Promoting disability inclusion in the workplace

Following a recent report into the issue, Brian Gegg and Asten Hawkes explain the implications for employers if they fail to make reasonable adjustments for disabled staff

According to government statistics, 13 per cent of the UK’s workforce has a disability within the definition of the Equality Act 2010. It is therefore more important than ever that employers can both provide an inclusive and accessible workplace for all employees and understand their duty to make reasonable adjustments where needed. Despite this, many companies struggle with how to alter their business to ensure that disabled people are not disadvantaged at work. 

As was noted in a recent report by the Solicitors’ Regulation Authority (SRA), there is no one factor or action that creates a positive workplace. Inclusivity will not be achieved by simply having an appropriate policy in place. The report points out that even law firms struggle with how reasonable adjustments should be approached and implemented. 

The position under the Equality Act is that employers must make reasonable adjustments in respect of disabled job applicants, employees and, in limited circumstances, former employees. This duty arises where a disabled person would otherwise be subject to a substantial disadvantage by reason of a provision, criterion or practice of the employer, a physical feature of its premises or its failure to provide an auxiliary aid. 

Businesses will be liable for failure to make such adjustments where they know or ought reasonably to have known that an individual is disabled and that they were likely to be subject to this type of disadvantage. Failure to adjust may amount to disability discrimination, exposing employers to potential uncapped claims. It will not be a defence that an employer was wilfully ignorant of such matters. Accordingly, it is important that employers ensure that they implement practices within their business to encourage open communication with employees, so that reasonable adjustments may be made where needed.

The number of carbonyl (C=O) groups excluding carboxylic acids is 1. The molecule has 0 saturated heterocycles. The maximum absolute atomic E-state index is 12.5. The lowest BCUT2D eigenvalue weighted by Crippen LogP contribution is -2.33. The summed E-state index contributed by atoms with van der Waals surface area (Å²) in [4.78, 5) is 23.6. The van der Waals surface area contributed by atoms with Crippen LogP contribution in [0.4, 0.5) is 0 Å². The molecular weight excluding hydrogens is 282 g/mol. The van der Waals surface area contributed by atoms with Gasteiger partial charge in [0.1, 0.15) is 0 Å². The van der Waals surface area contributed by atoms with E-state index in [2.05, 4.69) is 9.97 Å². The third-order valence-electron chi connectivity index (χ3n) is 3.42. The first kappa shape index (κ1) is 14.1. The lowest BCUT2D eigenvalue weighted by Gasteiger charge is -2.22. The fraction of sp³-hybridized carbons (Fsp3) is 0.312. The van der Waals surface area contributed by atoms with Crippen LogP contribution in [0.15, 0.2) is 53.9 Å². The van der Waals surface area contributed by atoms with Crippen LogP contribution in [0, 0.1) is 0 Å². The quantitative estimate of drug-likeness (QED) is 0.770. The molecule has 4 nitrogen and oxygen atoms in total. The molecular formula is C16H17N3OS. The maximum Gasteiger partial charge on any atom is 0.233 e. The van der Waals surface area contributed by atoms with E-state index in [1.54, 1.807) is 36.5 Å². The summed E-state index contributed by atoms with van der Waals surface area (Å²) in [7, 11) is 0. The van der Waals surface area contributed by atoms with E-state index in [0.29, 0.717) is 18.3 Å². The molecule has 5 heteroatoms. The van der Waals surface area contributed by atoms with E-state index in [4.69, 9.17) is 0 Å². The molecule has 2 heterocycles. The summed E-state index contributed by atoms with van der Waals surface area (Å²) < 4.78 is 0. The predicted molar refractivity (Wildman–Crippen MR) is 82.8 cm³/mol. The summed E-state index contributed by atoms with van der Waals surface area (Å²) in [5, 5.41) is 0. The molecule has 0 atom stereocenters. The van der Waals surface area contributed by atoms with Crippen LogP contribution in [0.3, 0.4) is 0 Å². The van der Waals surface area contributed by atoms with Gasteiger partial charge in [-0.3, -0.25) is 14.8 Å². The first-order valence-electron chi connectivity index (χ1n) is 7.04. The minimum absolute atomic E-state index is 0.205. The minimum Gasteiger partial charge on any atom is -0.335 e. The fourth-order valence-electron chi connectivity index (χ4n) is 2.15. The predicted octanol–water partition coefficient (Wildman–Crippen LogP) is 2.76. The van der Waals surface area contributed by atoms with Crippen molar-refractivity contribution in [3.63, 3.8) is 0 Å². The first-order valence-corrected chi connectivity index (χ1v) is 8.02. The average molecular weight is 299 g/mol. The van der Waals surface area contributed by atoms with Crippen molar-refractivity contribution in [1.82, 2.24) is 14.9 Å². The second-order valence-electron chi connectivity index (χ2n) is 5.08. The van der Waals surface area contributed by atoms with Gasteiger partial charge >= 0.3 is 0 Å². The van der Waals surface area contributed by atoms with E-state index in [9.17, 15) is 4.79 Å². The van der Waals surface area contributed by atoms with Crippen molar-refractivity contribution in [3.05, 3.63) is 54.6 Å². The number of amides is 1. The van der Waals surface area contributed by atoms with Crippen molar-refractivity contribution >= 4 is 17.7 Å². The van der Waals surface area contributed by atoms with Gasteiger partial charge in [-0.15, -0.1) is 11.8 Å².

Advice for employers

There are practical steps businesses can take to promote both open discussion and disability inclusion. As a first step, employers should ensure that diversity training is provided to all staff. However, it is important to recognise that inclusivity should stem from the top of the business and from the beginning of employment. Employers should therefore ensure that managers are able to have open discussions about disability inclusion and to initiate conversations about reasonable adjustments with their direct reports. Tailored diversity training for managers may assist. 

Attendance at diversity events and creation of staff disability networks should be encouraged and management-led where possible, while business strategy meetings should include regular discussions regarding disability inclusion and staff diversity feedback. Further, recruitment processes should be reviewed to ensure that any barriers to disabled candidates are removed, such as making sure psychometric tests do not create undue disadvantage. 

Equally, businesses should record and monitor workplace diversity data alongside any adjustment requests. Employee disclosure will be encouraged by being open as to why such information needs to be collected by the business. This is also important for data protection compliance purposes.

As to making adjustments, employers should be open-minded to managing employees and their working patterns, including considering flexible working times where possible. The Equality and Human Rights Commission Code provides examples of adjustments that may be reasonable for employers to make depending on the circumstances. Moreover, employers can seek to obtain occupational health reports to assess and tailor adjustments. Any reasonable adjustments should be recorded from the recruitment stage onwards and regularly monitored. 

Above all, employers should aim to provide an open, supportive environment so employees feel comfortable in raising any concerns; this allows adjustments to be made as needed. Step one is communication and a proactive approach is needed to avoid some of the pitfalls to which, as the SRA report notes, even law firms can fall prey. This approach will undoubtedly lead to other benefits including improved employee retention and welfare.

Brian Gegg is a partner and Asten Hawkes a solicitor at BDB Pitmans